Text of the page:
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FDIC names first winner in toxic asset program

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MARCY GORDON | September 16, 2009 02:34 PM EST | AP

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WASHINGTON — The Federal Deposit Insurance Corp. on Wednesday named the first winning bidder under a test of the government's program to back private purchases of toxic mortgage assets and get them off banks' balance sheets.

Fort Worth, Texas-based Residential Credit Solutions Inc. is paying $64.2 million for a 50 percent stake in a new company that will have about $1.3 billion in home mortgages from the failed Franklin Bank.

The FDIC took over Houston-based Franklin Bank in November. Under the test sale to RCS, the new company will issue a note for $727.8 million to the FDIC. Twelve groups of companies had bid on the assets, the agency said.

The program is part of the government's public-private partnership to guarantee private investors' purchases of toxic assets to help banks raise new capital, get credit flowing and aid the economic recovery.

The sale is part of the government's so-called Public-Private Investment Program, announced in March by the FDIC, Treasury Department and Federal Reserve as one of the financial recovery measures. The backing for the private investors' purchases is coming from the $700 billion federal bailout fund, with the government matching private investors dollar for dollar and sharing any profits equally.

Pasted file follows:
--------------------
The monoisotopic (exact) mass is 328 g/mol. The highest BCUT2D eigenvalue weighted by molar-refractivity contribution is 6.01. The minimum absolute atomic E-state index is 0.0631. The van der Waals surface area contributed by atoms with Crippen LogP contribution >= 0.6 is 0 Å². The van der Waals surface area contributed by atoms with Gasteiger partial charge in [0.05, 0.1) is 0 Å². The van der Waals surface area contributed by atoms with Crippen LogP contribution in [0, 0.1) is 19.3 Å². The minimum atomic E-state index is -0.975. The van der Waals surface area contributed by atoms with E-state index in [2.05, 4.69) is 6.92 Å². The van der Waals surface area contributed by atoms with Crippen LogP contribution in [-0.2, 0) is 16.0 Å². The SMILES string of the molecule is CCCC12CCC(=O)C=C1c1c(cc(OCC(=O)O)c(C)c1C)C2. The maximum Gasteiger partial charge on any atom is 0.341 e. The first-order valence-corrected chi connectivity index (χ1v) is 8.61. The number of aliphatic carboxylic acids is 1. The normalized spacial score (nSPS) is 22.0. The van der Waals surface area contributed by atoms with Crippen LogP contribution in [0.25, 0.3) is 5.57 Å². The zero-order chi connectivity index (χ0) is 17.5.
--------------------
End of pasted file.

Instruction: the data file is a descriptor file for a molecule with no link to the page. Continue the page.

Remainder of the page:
The FDIC said it will analyze the results of the RCS-Franklin Bank sale to determine whether the same process could be used to get toxic assets off the balance sheets of banks that are still open and functioning, as opposed to failed banks.

Officials have said that the PPIP will aim to relieve banks of up to $40 billion worth of soured investments tied to mortgages.

The FDIC pilot sale involved actual mortgage loans rather than the related securities.

The closing of the RCS sale is expected later this month, the FDIC said, after which the company will manage the portfolio and service the loans under guidelines for modifying distressed mortgages.

RCS is a large mortgage servicing company that deals in modifications for troubled home borrowers. The company had no immediate comment Wednesday afternoon.